The Courier News from Blytheville, Arkansas on August 18, 1951 · Page 1
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The Courier News from Blytheville, Arkansas · Page 1

Blytheville, Arkansas
Issue Date:
Saturday, August 18, 1951
Page 1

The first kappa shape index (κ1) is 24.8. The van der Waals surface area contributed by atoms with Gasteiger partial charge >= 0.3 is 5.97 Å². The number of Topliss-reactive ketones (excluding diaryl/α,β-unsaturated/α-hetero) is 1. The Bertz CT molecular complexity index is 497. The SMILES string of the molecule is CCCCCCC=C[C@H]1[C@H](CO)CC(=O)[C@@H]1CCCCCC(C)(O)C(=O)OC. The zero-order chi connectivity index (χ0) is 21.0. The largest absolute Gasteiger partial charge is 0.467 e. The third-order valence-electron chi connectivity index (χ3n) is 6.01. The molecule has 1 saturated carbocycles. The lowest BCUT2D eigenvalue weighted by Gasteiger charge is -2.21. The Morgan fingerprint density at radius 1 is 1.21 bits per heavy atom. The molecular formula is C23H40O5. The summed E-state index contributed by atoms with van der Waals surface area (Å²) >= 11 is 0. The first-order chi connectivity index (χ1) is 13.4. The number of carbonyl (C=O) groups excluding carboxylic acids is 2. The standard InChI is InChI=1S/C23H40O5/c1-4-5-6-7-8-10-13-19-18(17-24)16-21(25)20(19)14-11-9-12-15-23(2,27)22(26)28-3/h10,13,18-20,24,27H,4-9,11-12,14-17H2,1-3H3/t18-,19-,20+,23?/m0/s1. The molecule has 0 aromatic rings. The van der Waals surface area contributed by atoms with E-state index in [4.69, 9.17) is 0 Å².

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BLYTHEVILLE COURIER NEWS THE DOMINANT NEWSPAPER Of NORTHEAST ARKANSAS AND SOUTHEAST MISSOURI VOL. XLVH—NO. 129 Blytheville Daily VtM BlytheviU* Courier Mississippi Valley Leader Blythevtlle Herald BLYTHEVILLE, ARKANSAS, SATURDAY, AUGUST 18, 1951 EIGHT PAGES SINGLE COPIES FIVB CEHTI | Foreign Aid Hopes Rest With Senate House Severs Billion Dollars From Measure WASHINGTON, Aug. 18.— (AP)—Administration lead ers looked to the Senate todaj to restore at least part of t $1,001,250,000 cut the Hous' made in President Truman'. $8,500,000,000 foreign aid bill They were particularly hopeful o recapturing an unexpected last minute slice of $350,000.000 in eco nomie aid for Western Europi That cut was pushed through by coalition of Republicans and South ern Democrats shortly before th bill passed last night by a vote o: 360 to 101. The House Foreign Affairs Committee already had lopped $340,000,000 off funds for European eco- IBPne additional cut was imposed by 149 Republicans and 37 Democrats over the opposition of 162 Democrats. 14 Republicans and one Independent. It was sponsored by Rep. Reece (R-Tenn), former chairman of the Republican Na- I Monal Committee. The House left the European economic allotment at $985,000,000 in- itead of the $1,675,000,000 requested by President Truman. Other Funds 'Approved There were no House-voted reductions in other funds' recommended by the foreign affairs committee This group had trimmed a total o «51,250,000 from Mr. Truman's re quests for military and ecomonic as sistance for Europe, Greece, Turkey Iran, the Near East, Africa, Asia the Pacific area and American Re publics allied in resistance to com munism. The bill's total as it went to thi Senate was »1,49B/!50,000. On pas lage it had the backing of 179 Dem corals, 80 Republicans and one Inde pendent and the opposition of 8 Republicans and 20 Democrats. Deeper Cut Hoped For ; was not so-deep as man - -ivtf.zKvvS^m"*™-- 11 - Communications Cut By Caribbean Winds MIAMI, Fla., Aug. 18. (AP)—All communications with Jamaica were severed by the 120-mile-an-hour hurricane which battered the British aribbean Island during the night. Cable and radio communication*— - —. with the island wa» still blanked out at 9:30 a.m. today. The last word from Kingston, the capital on the south coast, reported rain squalls—prelude to the storm—were sweeping in from the sea at 6 p.m. , Jaamica, rich island of banana and sugar plantations, has a population of 1.340,000. Kingston ie * city of 120.000. An Air Force hurricane hunter plane winged toward the storm area. Orady Norton, chief storm forecaster in the Miami Weather Bureau, said Jamaica's silence "indicated a heavy blow." Nobody Hears a Word Tropical radio reported "we've been trying' all morning to reach Kingston without luck. Nobody has heard a word out of the island since the storm struck." Cable connections with the island Iso went out. Caution was advised for the Cay- .an Islands and all other interests i the northwest Caribbean Sea. Strongest winds were estimatec y aircraft at 120 miles an hour [urricane force winds extend out •ard 50 miles in all directions from he eye and gales reached 100 miles rom the center. The latest weather bureau cal ulation placed the storm abou .00 west of Jamaica and movin west northwestward at 20 miles an hour. U.S. Underwork 'Breathes Easy' Senate Crime Group Ends Public Hearings To Write Report WASHINGTON. Aug. 18. ffi — Racketeers and gamblers sought by the Senate Crime Investigating Committee can breathe a little easier today. ' The group which threw a spotlight on many top underworld fig- — -.• - r „ - . . - ,, . /for"itformally clbse'd down its op- KS,.?-'!.™LSL^S 1 ',™ en hearings late yesterday. Jncle Sam Okays Cost-of-Living' } olicy on Wages Johnson Says Plan In Line with Overall Stabilization Object WASHINGTON, Aug. 18. (fr- The government has adopted, temporarily at least, a general policy allowing wages to rise and fall with iving costs. In approving the policy yesterday, Economic Stabilizer Eric Johnston said it was "In line with the overall stabilization objective of keeping he American economy in balance." However, Johnston said the whole stabilization program would have Lo be reviewed next spring. He okayed the new policy, proposed by the Wage Stabilization Board, until March 1, 1952. In the meantime, the board will approve wage increases granted by employers to offset the rise in living costs. Roughly, they have risen 11 per cent since January. 1950 and about two per cent since the wage-price freeze of last Jan. 25. The "new policy supplements but does not change a separate regulation under which employers may grant increases of 10 per cent ovei January, 1950, levels without com ing to the board for approval. Here's How the New Wage Policy Works WASHINGTON. Aug. 18. Here's hpw the new wage pollc will work: Living costs have gone up about 11 per cent since January, 1950, according to government statistics. Therefore, employers will be allowed to raise wages 11 per cent above January, 1950, levels. Say you were making $50 a week then. --You haven't vbad.. a Progress' Is Hinted In Cease-Fire Talks „., to $2,000,000,000. joerats turned back repeated •ttemptu to cut military-aid allotments and to make other changes in the bill. But Reece's last-minute move caught them flat-footed. It came' in the form of a technical 'mo-, recommit the entire b'ill, with instructor* to the foreign affairs eommltUe to report it back Immediately with the cut. .i Republicans argued'that the eco* nomic aid funds could be cut because T^'ropean nations, already giv- •n blliiuns of American aid, are In i position to carry more of the load Man Shows Digestive Qualities of Ostrich In Suicide Attempt NEW YORK, Aug. 18. (/P>— Trying to end It all, Ralph Nlcolls, 40, yesterday gulped down: Some 17 or 18 aspirins. The equivalent of 12 sleeping pills. A quarter pound of DDT. A quart of \voad alcohol. Then he turned on all five gas Jets In. the kitchen. Enrly today his condition was reported "good" In Kings County Hospital. CAPTURED SLAYER IGNORES MOTHER—Harry Williams (seated), 20-year-old killer-rapist who escaped from the death cell in Cook County Jail, ignores his mother. Mrs. Edna Marshall (right) who visited lim at the Chicago detective bureau after he was captured without a struggle while riding a street car. The young Negro had beaten a guard death during his escape less than 47 hours before. (AP Whephoto). 'Sub-Group' Members Seen Huddling Over War Maps MUNSAN, Korea, AUK. 18. {AP)— Alliea and Red* got down to brass tacks today as the four-man armistice subcommittee met on the buffer zone issue foe the second straight time in an atmosphere of friendly informality. The talks ar« being held strictly i they talked. And they seemed to b» otf-Uu-record and no official re-1 speaking Informally, and not from port of progress was made. But a pooled dispatch from Kae- song said the four generals — two American, one North Korean and prepared statements. After a lengthy session in hot and sweltering Kaesc-ng they adjourned. They will meet again at 11 a.m. , ,,?,"5 tomorrow 18 p.m. Saturday, EST). one Chinese - were seen huddjed T , iat mt , lcatcd the , our t rouble . shooters did not reach a final so- over a map spread out on a conference taule. They pointed to It as If Peace Talks fail— Housing Work to Resume Monday, Contractor Says "We are getting men and tooLs in here Monday morning and going to work on this job," Lewis Colvert, superintendent of work on the 1G- unit Negro housing project Blytheville Housing Authority is buildulg on South Elm St., said this morning. And union men indicated a con- , dents were changed. MacArthur War Plan May Be Used by U.S. WASHINGTON, Aug. 18. CAP)—Three senators said today if Kae- song truce talks fail the United Nations may strike the Red Chinese In Korea with the sort of warfare proposed by Gen. Douglas MacArthur. ference with construction .company officials was tentatively, set for Monday after a meeting yesterday afternoon brought no results in settlement of the three-day old strike. Members of local 88i of the Carpenters and Joiner's Union went on strike 'against the, contractor I the' project Thursday. .liwrntng , themselves. Democrat* countered with the claim that European economic recovery has progressed to the point that th& extra money requested by the president would put them on a sound footing and help them produce most of their \own military supplies- House Speaker Sam Rayburn (D- Tcx) called it a bad risk to save several hund re d million dollars a t & possible cost of $500,000,000,000 later should a slow down in European recovery tempt Russia to start an ff-out war. 'Peeping Tom' Reported Here A "peeping Tom" prowler was reported last night at the home of Ben Harpole Jr.. 1514 Holly Street. Chief of Police John Foster said that Mr. Harpole fired several shots - In the air scaring the prowler away, A search of the neighborhood failed to produce any trace of the prowler, Chief Foster said. Weather Arkansas forecast: Partly cloudy this afternoon, tonight and Sunday The committee's life still has two weeks to run. But Chairman O'Conor (D-Md) said these would be devoted entirely to writing a final report, due by 'Sept:' li and pushing 18 legislative recommendations Subpenaa and .arrast warrants issued by the crime probers will not expire until the* .committee does But the lawmakers indicated that no further searches would be made since the witnesses would not be heard if found. Drug Trade Eyed O'Conor said the final report wa« certain to have a large section dealing with the narcotics traffic. The committee centered much of its attention during recent weeks on the illegal drug trade. The committee has indicated, too, that it would have much to say about Abner (Longie) Zwillman. former bootlegger kingpin now said by the crime probers to have wide influence in northern New Jersey and to have tie-ups with many racketeers elsewhere. Zwillman Eluded Dragnet Zwillman was one of those who eluded the committee's dragnet for its last "three days of hearings. But (lie senators heard much testimony about his past and present activities. The lawmakers spent much their final hearing yesterday oi gambling in the shadow of the cap ital. They heard tltat: 1. A numbers racket grossini S45,000 to $50.000 a week has been flourishing in the District of Co lumbia and adjacent Prince George County. Maryland. 2. A reputed top figure in thi racket. Charles E. Nelson, ottered pay $15,000 a month in bribes t* three Prince Georges officials so h could operate in the county. since: It will legal for you!protest to the below-union get a raise of $5.50 a week— 'scale.'. 11 per cent of $50.That wouldn't Mr.'ColvcH said his company, J. Pyle Construction Company of have been legal last week without a special government okay. i-,.^, , ,_, , t 1L That doesn't mean you are auto- Little Rock, couldn't raise the wages matically entitled to the raise. It until they got permission ffotn the doesn't mean the employer give it to you. It simply means you can bargain for it and the employer can grant it without any clearance from the government. Say two months from now the cost of living is two per cent higher. hat would mean another possible a week fcr you. And so on. Some of the sub-contractors on the job are paying $2 an hour, the union men said. "There has been some talk that ien White and Sons, contractors, have encouraged this strike," Mr. Ross said yesterday afto-utiou. \' A .dely scattered thundershow- important temperature changes. Missouri forecast: Generally fair north, partly cloudy south this afternoon and tonight with scattered thundershowers south and east central portion late this afternoon and tonight. Sunday generally fair except a few scattered thundershowers extreme southeast. A little warmer Sunday. Low tonight in 60's high Sunday middle to upper 80's. Minimum this morning—68. Maximum yesterday—92. • Sunset tod ay—6:45. Sunrise tomorrow—5:23. Precipitation 24 hours to T a.m. —.49. Total since Jan. 1—32.04. Mean temperature (midway between high and low)—75. Normal mean temperature August—80.2. This Rale l.asl Year Minimum this morning—"il. Maximum yesterday— 90. Precipitation January 1 to dtte Iftrt ye«—46 W. Senator Scores Slaughter Quotas WASHINGTON. Aug. >18. (IP) Senator Butler (R-Neb) said toda restcration of slaughtering quota on livestock "will lead to meat r: Honing before the year is out." Butler, In a statement, difteri sharply with Price Admintstrat Michael DISalle about difficulty "enforcing his meat and cattle ce ings." J100 Received Sy Red Gross Flood Relief Fund Gets Big'Donation Largest contribution of the flood isaster fund being conducted by hickflsawba District Chapter of ed Cross was received today. A check for $100 tumbled out of he morning mail at the Red Cross aapter house on North Second treet this morning. The check twas from the B-C and Co., of Leachville and was nnt by Henry Hoyt. This contribution leaves the drive till short of its $1.111 quota. Only 1,093/75 has been collected to date. Campaign Chairman E. J. Cure oday said the drive will be kept >pen and expressed the hope that hope that the district will exceed ts quota. ' some' of Ben White's carpenters who nre members of our group, are picketing with us. Ben White has nothing to do with the strike." Mr. Ross said. Senator Taft of Ohio, chairman of the Republican Policy Committee, told reporters he.thinks the O.N, "will have to adopt the MacArthur program if the truce talks fall." MacArthur, ousted as Pacific commander by President Truman, called for the bombing of Manchurian Communist bases, a naval and economic, blockade of China and use of Chinese Nationalist troops from Formosa. Senator H. Alexander Smith (R- NJ), one of eight Republicans join ing in a statement condemning MacArthur's ouster, said In an interview -he has no doubt that the MacArthur program will be called into play immediately If It Is determined that the Chinese Red: won't agree to a truce. "I am certainly supporting General (Matthew B.) Rldgway's position Unit 'he fighting cannot be halted un. the bysis of the^gjl^h par allel as the dividing line b'etweei north and south Korea," Smith sale Vicious Warfare Mentioned Without direct reference to Mac Arthur's proposals. Senator Russe" (D-Oa) told reporters if there 1 'no peace, the U.N.'s answer will be Driver Cleared Of Manslaughter charge of involuntary I government. The contract, specifications say that carpenters will be paid at the rate of $1.75 an hour, he said. The union men are' asking for $2 nn hour, the union scale here and in most of Arkansas, according to utiion representatives. "The $1.75 an* hour listed in the contract specifications is a minimum wage only. The contractor can pay more than that if he wants to do so," Jim Ross, president of the Local 884, and H. T. Bryant, district business manager for the carpenters union, said this morning. No One Enters Project No workers nor materials have entered the project since picketing began Thursday morning. Materials trucked in for the project have been unloaded at a site away from the job. Mr. Colvert snld. Yesterday .the construction company was granted a temporary injunction forbidding the strikers to prevent workers from returning to their jobs or materials from being trucked in. It is customary for non-striking union men to honor the picket lines of union strikers, however, and no one has returned to work ns yet. "We are looking for carpenters, plumbers, and concrete workers who will come to work on the project Monday morning," Mr. Colvert saic today. The union men said they would not attempt any violence but would continue picketing. FBI Rounds Up 6 More Communist Leaders WASHINGTON, Aug. 18. (AP)—The FBI rounded up six mor Communist leaders yesterday and charged them with plotting to over throw the government by force. The arrests were the fourth round In the big hunt for Communisl which began after a Siipreme Court decision last June upheld the cor viction of 11 top Heds charged with violating the smith Act- That law makes it a crime to home Is In PitUslmrgh, was arreste slaughter against Carlos R. Martin, Birmingham, Ala., truck driver, was dismissed in Municipal Court here this morning. * Martin was charged with the death of M. J. Wright, 34, of Ty- ronra who was killed Aug. 10 when the pickup truck he was driving was hit by a trailer transport driven by Martin after the smaller truck had swerved into the path of the tra rusport in an a ttc mpt to dodge a dog. Deputy Sheriff Holland Aiken was the only witness to testify at the hearing. officer. He was investigating for Too Many Bolts Has Korean Depot Officer All in a Dither Mr. Bryant this morning denied tliat there was any show of violence on the part of the striking carpenters at any time since the pick eting began. Hugh Colvert signed affidavit for warrants charging 11 of the strikers with dragging him from his pick-up truck Thursday morning. "The $1.75 an hour wage was protester! at the very first and we said we would work for $1.75 only until such time as the wage is corrected," Mr. Bryant said. 'We Protested Wages' Mr. Ross had said earlier thai the company had promised $2 an hour but had never paid it. "When the Job started, the first superintendent paid tf an hour," Mr. Bryant said. He said the wage was lowered when the superinlen- each or advocate the forceful over- hrow of the government. The arrests, all in the Pennsyl- ania-West Virginia area, brought o 46 the number of Communists accused under the act since the Su- >reme Court decision. Four of these lave not yet been found. And four of the convicted 11 top leaders umpcd bail instead of surrendering to begin serving their terms. They ire being sought. Steven Nelson, 47, described by the FBI as schooled in espionage and sabotage in Moscow, was among seized in the latest roundup. Nelson has been chairman of the Communist Party of Western Pennsylvania since July, 1948, Set Up Red Cell The House Un-American Activities Committee has accused him oi setting up a Red cell in the wartime "ni did radiation laboratory at the versUy of California, which atomic bomb research, and of ob Inlning secrets there to be pa&scc along to Russia. He then was a party organizer in Alameda Calif. County FBI agents pounced upon the six in scattered places. Nelson, whos Late Bulletin— DETROIT. Aug. 18. OP/— Colonel Keith K. Complon of St. Joseph, Mo., flying an F-86K Sabre jet fighter finished lira* today In the transcontinental Bend I jr. Trophy Rare. igorous' warfare against the Red linese. Russell heads the,combined Sene Armed Services and Foreign elaUons Committees which voted to 3 yesterday to make no for- al report on its 2,000,000 words testimony about MacArthur's uster. Contending that a report would e superfluous. Russell said the curings had accomplished the end convincing American Allies that lutlon today on where the cease- fire buffer zone should be placed. Once more the sound of laughter coining from the conference room spurred hope of, progress. Progress Hint Dropped Peiplng radio yesterday dropped a hint of progress in a broadcast just before the negotiators met. The Red radio, monitored in Tokyo, said the .subcommittee Thursday "took the first step toward finding a solution to the Issue deadlocking the truce talks." What that step was, Pejping didn't say. The subcommittee began today's session at 11 a.m. Before they met,, liaison, officers of the two sides took over the conference room and, continued their debate on the neutrality of Kaesong- The liaison groups will meet again tomorrow. Allied members refused to discus* what happened today'. The subcommittee again met around one of the smaller tables in the conference room. Observed from, ouUside, the envoys appeared comfortable and relaxed m they lean- ie people of this country will be ilted behind an all-out offensive tKe fl 'iling is resumed. UN Will Wage War "I am sure that if the truce talks ail. the United Nations will wage ar much more vigorously thai :iey have in the past, ns a. result o tie sentiment the hearings have dls- { losed," Russell said. • > : The eight Republicans, -withheld ublication of their views, until,Su»ay night. Senator Bridges'j^-mf* ailed their report ."very strong and orthrighL" He said It."hits al the icart of the subject of the MacArthur inquiry." . ' ,, Other senators said the views of he eight, which will be filed as a jart of the committee's record, vJg- iTosuly ^condemn the method, of MacArthur's political views but do- i't specifically support his military recommendations. ed back in arm chairs. They met for one hour and 40 minutes before ftdjournlBg for lunch. The afternoon session lasted one hour and 49 minutes. Reds Ride In Je«p The Communist team rode to lunch In a captured American jeep still bearing the marking' "KMAG" painted on the bumper — "Korean Military Advisory Group." ' ' si ( des again.. "* .limited .th* ( bonier --" -^ U.S., Red Jets In Big Battles Large-Scale Air Action Is Resumed Over North Korea . enee. The United Natloni»"had .thre correspondents at Kaesong,-" ' the Reds four. , One of the Communists wa« a newcomer, Tibor Meral of Budapest's Szabad Nep. the official newspaper of the Hungarian Communist Party. • * Merai would not comment on t*ii possibility of peace in Korea, but h» ' repeated the usual Communist complaints about Allied air raids. He said the U.N. warplanes were killing many persons, "mostly women and children." North Korean Maj. Gen. Lfea Song cho and Chinese Ma], Gen. Hsleh Fang again represented .the Reds today. Philadelphia. James Hulse Do , 65, western Pennsylvania re cscntative of the Dally Work* Communist newspaper, was arres d In Nelson's Pittsburgh home. The others arrested, together wl he FBI's Identification of the Communist connections, are: William Albe'rtson, 41. of Detroit, 'ormerly organizational secretary 'or western Pennsylvania. He now is .rade union secretary, district 7, at Detroit. Albertson was arrested in his car between Detroit and Flat Rock, Mich. He is a native of Rus- U. S. EIGHTH ARMY HEAD- QTJARTB:RS, Aug. is. </PI—u.s. and Red Jets fought two thundering battles over northwest Korea today in the first Urge-scale air action In more than a month. US. Fifth Air Force said one l fighter was damaged in the rst clash and one was "probably estroycd" in the second. The Air Force said all the Amcrl- an P-86 Sabre Jets In both battles etnrned safely to their bases. "The Be-sl Known" Benjamin Lowell Careathers. Sr. r about 60. treasurer of the Communist Party of western Pennsylvania. The FBI said he has been described as "probably the best known Communist In the city of Pittsburgh." A native of Chsittnoog Tcnn., Careathers moved to Pittsburgh in 1915. He was arrested In his car in Pittsburgh. Andrew Rudolph Onda. 46, steel organizer for district 5. Communist Party, covering western Pennsyl vania. He was arrested at his home in Pittsburgh. Irving Welssman, 38, former district chairman of West Virginia now assigned to national headquarters in New York. The FBI sai< Weissman went to Spain in 1037 during the Sp.inJsh civil war. Hi served in the U.S. Army In World War If. He was picked up at thi New York public library, 42nd Stree and 5th Avenue, SOMEWHERE IN KOREA, Aug. 18. t&i —The young engineer depot commander held up ht« hand in resignation and said: "Please do something about the bolts." He has 15,525 bolts today. "More come in on every train from Pusan." He said, "I can't get rid of them," They are all 18-inch steel bolts, \ of an inch tMck. About all they are med for, thr » '<•"!<"M?-it thUt * aln - >* to build timber tre&tle I brldfM. He figures he has enough on hand for 300 bridges each 30 feet long, about the normal length for Korea. "I told another engineer outfit there was a shortage of 18-Inch bolts, i got rid of ten boxes that way. Those guys probably will have those ten boxes." he said. "It didn't do me much good. I got 30 boxes from Pu.-an the next day." "Oh, yes." he added, "don't uw my nam«. You know, the Cotton Stockpile Sought by Texan WASHINGTON, Aug. 18. (AP) — The Defense Department will be asked next week to recommend stockpiling of cotton, Rep, Mahon Jonesboro Man's Quick Act Helps Fliers to Land Safely JONESBORO. Ark., An?. 18 (,!•,—i to the airport. Quick thinking of a Jonesboro The three men turned their <D-Tcxas) said today. The Texan, chairman of the House Appropriations Subcommittee for the armed services, told s. reporter he will confer with Pentagon dent may have saved the lives oi two Air Force men. As W. H. Owin. ,lr., was driving his car past the Jonesboro airport during a wind and electrical storm before dawn today, he heard an airplane circling overhead. He noticed that no lights were on at the airport. He drove Ills automobile up to a locked gale and crashed through It. oficlals Monday on his proposal '.o 1 'Then Gwin notified Rcjcr Scott jtockpilB l minimum of »3,000,000 i ar.rt Btll Lvmsford ol Ihe filiation 1 M* uked Uiem U> bring their o«r« tomobiles headlighU on a landin strip. The plane, piloted by Lt. Joh Rider. 24. of Bridgeton, N.J., an Lt. John 8 Rivers. 23. of Detroit Mich., landed by the lights of th RUtomoblle.s. Rider and Rivers said they wer on their way from Ooodfellow A Force Base, San Angelo, Tex, I Detroit for the weekend. The airmen sald.tliry circle Jonesboro about IS minutes befon being given th« Improved llghlin*. by lit* Ted Mack Show, Twenty-eight Sabres tangled with Russian type Mlg-lBs between 5.003 and 35.000 feet in the second ight. In the earlier fight. 20 Sabres col- ided with 30 Red Jets. The battle, 5.000 feet over Son- hon, lasted five minutes. The Migs rckc off the fight and Hew north, t, was the first Inrgc scale Jet air tattle since July 11. The Sabre Jets, of the Fourth •Mghter Interceptor Wing, were fly- ng top cover for a Ilight of P-80 Shooting Star Jets attacking mili- ary targets when they intercepted he Migs. Lt. Buford A. Hammond of Mld- rtte-sboro. Ky., was credited with damaging the Russian-type plane. Action is Asked In Oil Dispute British Say They May Pull Technfcians TEHRAN, Iran. Aug. 18. (/P> — Britain's chief oil negotiator said today British technicians will pull out of the nationalized Anglo-Iranian refinery at Ahadan soon unless Iran agrees to a .speedy settlement of the grave oil dispute. Richard Stofces Issued his statement while Premier Mohammed Mossadegh's cabinet was meeting to draft what is expected to be its final reply to Britain's proposals. Stckes repeated that the offer — proposing what amounted to 50-53 control of the country's oil industry —wa.s the best he could make. He made it clear he expects a yes or no answer today or within the next few riavs. 3 More Entrants Named in Osceola Talent Roundup The final compete In three contestants to the amateur Talent Roundup Saturday night at the Osceola Community House were selected after auditions at Radio Station ROSE yesterday afternoon. Linda Sue Fells. 12-year old pifin- Ist from Joiner; Don Ashley of Osceola, trumpet player: and Peggy Brinkley of Dyess, who will play and sing, were chosen to join trie seven previously named as contestants In the second weekly Talent Roundup. 'The Osceola Kiwanis Club and Radio Station KOSE are sponsor- Ing Ihe 13-week series of shows and proceeds will go to the playground and underprtvltrgerl fund. Plotters' Trial Begins in Iran AMMAN, Jordan. Aug. 18. The trial of 10 persons charged with plotting the July 20 assassination of Jordan's King AVidullah opened at Antelby Camp near here today before a special military court. The indictment against the men, three of whom are relatives of Haj Amin El Hussclni. exiled Grand Mufti of Jerusalem, accused them of "plotting, abetting and inducing the assassination of King Abdullah." Two of the accused are being tried in absentia, since they arc living in Cairo. Channel Champs Refuse Prizes FOLKESTONE, Eng.. Atlg, 18. <A") —Three Egyptian swimmers have turned down prizes totalling 1500 pounds t$4200) for swimming the English Channel because, they tlaimcd, the newspaper which donated the money slandered King Farotik. Their decision was announced at • u _ r _ __ the prize-giving dinner here last the" fi'iiais will set a i niijht when the winner.of the race, trip to New York »nrl an audition ( Mareeh KKSXII Hamari, wis called on to siy » tew words.